Twenty-nine years ago Jane Doe, aged between 65 and 70, was discovered at the side of a highway. The victim is now believed to DNA links to Ireland and Michigan police and the DNA DOE Project are asking the Irish to take DNA tests to help their analysis.
In August 1992, a Jane Doe victim's decomposed remains were discovered by the side of the Red Arrow Highway, which links Michigan, Illinois, and Indiana. Now 29 years later the DNA DOE Project, a nonprofit genetic genealogy agency, and Michigan State police are appealing to Irish people with common ancestral surnames of the woman known as "Betty the Bag Lady" to submit their DNA in order to identify the victim.
Advanced DNA testing on her remains in 2019 established genetic matches to relatives in Waterford, Kerry, and possibly Clare. With the help of genealogists, 15 family names have been identified with genetic links to Betty.
Now the police and DNA DOA Project are calling on Irish people with the names McLaughlin/McLoughlin, Morrissey, O’Brien, Kelly, Hogan, Mahoney, Cashman, Walsh, Lyons, O’Sullivan, Sullivan, O’Donoghue, Donahue, and McDonagh to submit their DNA for comparative database GEDmatch.
Franchesca Werden of the DNA DOE Project told the Irish Independent she believes Ireland hold the answers to this 29-year-old mystery.
“The DNA matches are low, probably in the third cousin range. We are asking people to take a DNA test and upload their results onto GEDmatch.com or FamilyTreeDNA.com.
“If someone is tested with Ancestry DNA or 23andMe, they can download their raw DNA and upload it to either. She would have been born in the 1920s, making it very likely she was the child of Irish emigrants.”
She added the people should make an informed decision before they submit their DNA for analysis.
Werden warned “If you take a DNA test, even if you have already taken a DNA test and there are no surprises, that doesn’t mean when you upload it to GEDmatch, there isn’t going to be an unexpected result.
“As long as people are comfortable with DNA testing and you have these surnames in your family, please consider helping us.
“You may not be a Cashman or a Kelly, but your maternal grandfather may have been.”
The DNA DOE Project explains the tragic discovery of asking "Who was Betty the Bag Lady?"
"On the evening of August 23, 1992, a passerby noticed what appeared to be a body wrapped in a black plastic bag 15 feet off the side of a rural road near Red Arrow Highway in New Buffalo, Michigan.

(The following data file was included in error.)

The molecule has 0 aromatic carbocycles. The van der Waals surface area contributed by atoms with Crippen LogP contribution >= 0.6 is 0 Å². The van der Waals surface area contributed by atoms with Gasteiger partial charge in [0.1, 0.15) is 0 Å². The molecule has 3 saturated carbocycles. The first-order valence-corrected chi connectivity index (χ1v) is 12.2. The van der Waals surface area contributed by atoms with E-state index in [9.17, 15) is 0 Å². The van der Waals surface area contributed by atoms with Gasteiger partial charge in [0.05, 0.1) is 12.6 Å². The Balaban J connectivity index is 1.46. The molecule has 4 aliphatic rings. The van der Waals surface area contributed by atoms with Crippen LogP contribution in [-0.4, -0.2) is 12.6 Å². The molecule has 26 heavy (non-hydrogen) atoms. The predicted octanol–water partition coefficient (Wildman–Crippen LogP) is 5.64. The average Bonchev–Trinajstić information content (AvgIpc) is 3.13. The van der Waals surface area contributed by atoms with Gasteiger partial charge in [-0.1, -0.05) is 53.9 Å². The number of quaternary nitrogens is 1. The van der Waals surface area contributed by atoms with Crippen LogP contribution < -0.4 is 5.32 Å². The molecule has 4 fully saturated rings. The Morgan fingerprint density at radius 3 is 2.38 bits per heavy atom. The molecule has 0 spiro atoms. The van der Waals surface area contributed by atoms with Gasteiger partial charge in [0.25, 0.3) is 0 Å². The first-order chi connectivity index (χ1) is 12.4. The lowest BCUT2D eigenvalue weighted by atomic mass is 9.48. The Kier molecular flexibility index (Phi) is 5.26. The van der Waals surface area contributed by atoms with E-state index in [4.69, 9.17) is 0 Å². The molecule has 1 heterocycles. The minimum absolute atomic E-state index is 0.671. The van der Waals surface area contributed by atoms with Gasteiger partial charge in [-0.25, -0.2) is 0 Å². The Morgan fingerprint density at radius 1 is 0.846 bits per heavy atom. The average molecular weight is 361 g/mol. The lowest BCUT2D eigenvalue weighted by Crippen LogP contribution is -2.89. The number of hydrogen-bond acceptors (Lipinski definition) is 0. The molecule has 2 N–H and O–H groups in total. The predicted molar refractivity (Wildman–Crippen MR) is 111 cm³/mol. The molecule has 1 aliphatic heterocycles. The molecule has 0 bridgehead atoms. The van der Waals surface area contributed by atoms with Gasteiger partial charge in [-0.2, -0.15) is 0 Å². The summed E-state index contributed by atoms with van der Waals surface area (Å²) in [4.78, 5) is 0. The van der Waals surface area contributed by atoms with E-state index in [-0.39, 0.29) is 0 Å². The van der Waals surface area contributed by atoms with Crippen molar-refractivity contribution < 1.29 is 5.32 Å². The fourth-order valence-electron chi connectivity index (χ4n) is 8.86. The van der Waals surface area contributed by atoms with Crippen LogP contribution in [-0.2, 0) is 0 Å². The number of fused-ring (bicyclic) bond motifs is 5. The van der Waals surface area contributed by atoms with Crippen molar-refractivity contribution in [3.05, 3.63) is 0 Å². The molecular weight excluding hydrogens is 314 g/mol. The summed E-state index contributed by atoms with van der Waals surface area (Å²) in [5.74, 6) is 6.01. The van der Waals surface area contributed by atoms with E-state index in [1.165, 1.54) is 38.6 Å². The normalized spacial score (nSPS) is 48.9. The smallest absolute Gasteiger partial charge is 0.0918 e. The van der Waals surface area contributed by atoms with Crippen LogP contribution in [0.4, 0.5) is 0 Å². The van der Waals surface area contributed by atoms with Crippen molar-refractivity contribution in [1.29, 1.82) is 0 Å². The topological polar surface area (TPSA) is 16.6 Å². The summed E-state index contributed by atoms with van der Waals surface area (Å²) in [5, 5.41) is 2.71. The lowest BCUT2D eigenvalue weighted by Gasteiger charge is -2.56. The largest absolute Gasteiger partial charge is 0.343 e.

"The nude, decomposing remains of a white-caucasian elderly woman were found wrapped in a sheet and inside two garbage bags, with her feet wrapped in an institutional-type white towel.
"Both her hands and her dentures were missing. Forensic scientists determined the body had been dumped about 24 hours prior, and that the woman had been deceased from four to seven days. Investigators speculate she may have come from a care facility in either northern Illinois or Indiana."
Retired Detective Sergeant Doug Kill has been working on this case for decades He told the Irish Independent he would “love to see a resolution and justice” for Betty.
“It has been a mystery for 29 years. Her body was found right off the freeway. Unfortunately, we get a lot of bodies dumped in our area (New Buffalo). It is the first exit off the freeway into Michigan," Kill said.
“Every case that I have worked out has been from Chicago. This is the only one we have not been able to solve. The poor lady deserves justice. It would just be awesome. All the original detectives still care for her and want to know what happened. Somebody was trying to hide her identity for some reason. Maybe she was collecting some monetary aid from the government, and they wanted that to continue.
“People in Ireland could have questions about an aunt or cousin who went to America and was never heard from again. Maybe she has family in Ireland who want her back and they could give her the decent burial she deserves.
“We really appreciate any help we could get from the people of Ireland.”
Check out this WOOD TV8 news report on the genealogists work, from March 2021: